The Normal Fallacy

by Rachel Pieh Jones on July 1, 2015

The Normal Fallacy

I stopped believing in ‘normal’ a long time ago and I can pinpoint the moment when the loss of that belief crystalized for me. I was in Minnesota, sitting in a hot tub at my parents’ home. Friends and family were eating brats and hot dogs, playing raucous games of spoons, enjoying the view of the lake and grass and oak trees. Someone asked me, “What is different about your life in Djibouti from life here?”

I froze.

Uh…hot tub? Brats? Hot dog? Spoon games? Lakes? Grass? Oak trees? Family? Where should I start?

What is different? Nothing. My kids go to school, I grocery shop, I pray, I cook, I visit friends, my husband and I go for walks.

What is different? Everything. My kids go to French school and now boarding school. I shop at three stores, the market, the bread delivery man, the dukaan across the street, and the vegetable stall down the block. I pray for people I never would have known before, challenges I never could have fathomed before. I cook everything from bread to barbecue sauce from scratch. I visit friends and speak multiple different languages, sometimes while wearing a headscarf or abaya. My husband and I go for walks but we don’t touch and we dodge goats, camels, and kids who want to follow us.

This all feels normal now.

It wouldn’t feel normal to a freshly-arrived person.

Minnesota sort of feels normal but also doesn’t in any way feel normal. It feels like a nostalgic normal.

Looking at my Djibouti life from a Minnesotan perspective, this is what I conclude:

  1. It is not normal to go into a grocery store, rip open a box of ice cream bars, and only purchase one.
  2. It is not normal to turn left from the right hand lane.
  3. It is not normal to pick worms out of flour.
  4. It is not normal to kill tweny-seven cockroaches in one morning in one room.
  5. It is not normal for white laundry to come out clean but gray, because of the water.
  6. It is not normal to say, “I feel cold,” and “What a beautiful day,” when the sky is thick with clouds and the temperature drops to 95.
  7. It is not normal to eat lunch as a family every single day and to almost never eat dinner as a family.
  8. It is not normal to hear “Je vais au suuqa pour eegayaa les shiids” or to say it, and to totally understand it. (This is what we call Fromali – a French-Somali hybrid that people often slip into here).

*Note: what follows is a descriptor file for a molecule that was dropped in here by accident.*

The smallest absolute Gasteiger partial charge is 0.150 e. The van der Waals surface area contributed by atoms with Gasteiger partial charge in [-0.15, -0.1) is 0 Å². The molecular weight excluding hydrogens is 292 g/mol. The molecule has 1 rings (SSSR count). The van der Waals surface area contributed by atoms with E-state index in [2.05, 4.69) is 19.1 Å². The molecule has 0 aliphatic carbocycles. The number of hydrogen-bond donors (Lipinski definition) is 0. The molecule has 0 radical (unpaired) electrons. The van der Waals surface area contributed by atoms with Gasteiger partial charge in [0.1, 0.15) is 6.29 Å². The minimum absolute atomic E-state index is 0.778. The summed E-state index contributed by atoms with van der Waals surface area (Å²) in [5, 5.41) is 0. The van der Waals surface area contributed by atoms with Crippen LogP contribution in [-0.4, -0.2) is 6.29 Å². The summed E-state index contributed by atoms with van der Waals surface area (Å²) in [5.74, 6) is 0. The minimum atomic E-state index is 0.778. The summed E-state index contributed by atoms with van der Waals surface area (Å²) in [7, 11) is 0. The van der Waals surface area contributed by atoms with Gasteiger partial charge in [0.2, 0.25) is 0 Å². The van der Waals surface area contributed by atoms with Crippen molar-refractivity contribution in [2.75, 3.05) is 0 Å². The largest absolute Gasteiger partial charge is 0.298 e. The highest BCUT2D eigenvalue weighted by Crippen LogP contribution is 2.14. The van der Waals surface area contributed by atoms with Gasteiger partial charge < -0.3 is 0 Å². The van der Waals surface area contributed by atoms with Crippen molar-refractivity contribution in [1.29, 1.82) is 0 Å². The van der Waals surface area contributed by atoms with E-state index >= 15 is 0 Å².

9. It is not normal for candles to melt when they are not near a flame.
  10. It is not normal to buy baguettes from a green wooden cart.

Oh wait a second. These things are entirely normal. They are my normal. They just aren’t your normal. They didn’t used to be my normal but they were always somebody’s normal.

So I decided, normal is a fallacy.

Normal is a lie we’ve chosen to believe because then we can judge and categorize and feel good (or bad) about ourselves. We can feel comfortable or uncomfortable, like we fit in or are completely out of place. Standards of living, clothing styles, church service preferences, driving habits, interpersonal interactions…the list could go on and on of all the things we categorize as normal when they are done the way we are used to them being done.

But the thing is, this list of 10 things I wrote? Those are all ‘normal.’ They always have been, probably always will be, for thousands and thousands of people. One of the first things that needs to go when expatriates face the culture stripping shock of moving abroad is an insistence that things be ‘normal.’

How do we do that? First, toss the word. Then, open yourself to new ways of doing life. Don’t expect things, life, people to be the way you are used to. Create a space for your own normal and your family’s own normal but recognize that this normal is limited to you and your family. Be flexible to see, welcome, and celebrate another person’s normal.

Do you think normal is a fallacy? What are some new ‘normals’ in your expat life that you hadn’t anticipated?

Print Friendly, PDF & Email

About Rachel Pieh Jones

Rachel was raised in the Christian west and said, ‘you betcha’ and ate Jell-O salads, she now lives in the Muslim east, says ‘insha Allah,’ and eats samosas. Her work has appeared in the New York Times, Family Fun, Running Times, and more, and she blogs for Brain Child and Babble.

Previous post:

Next post: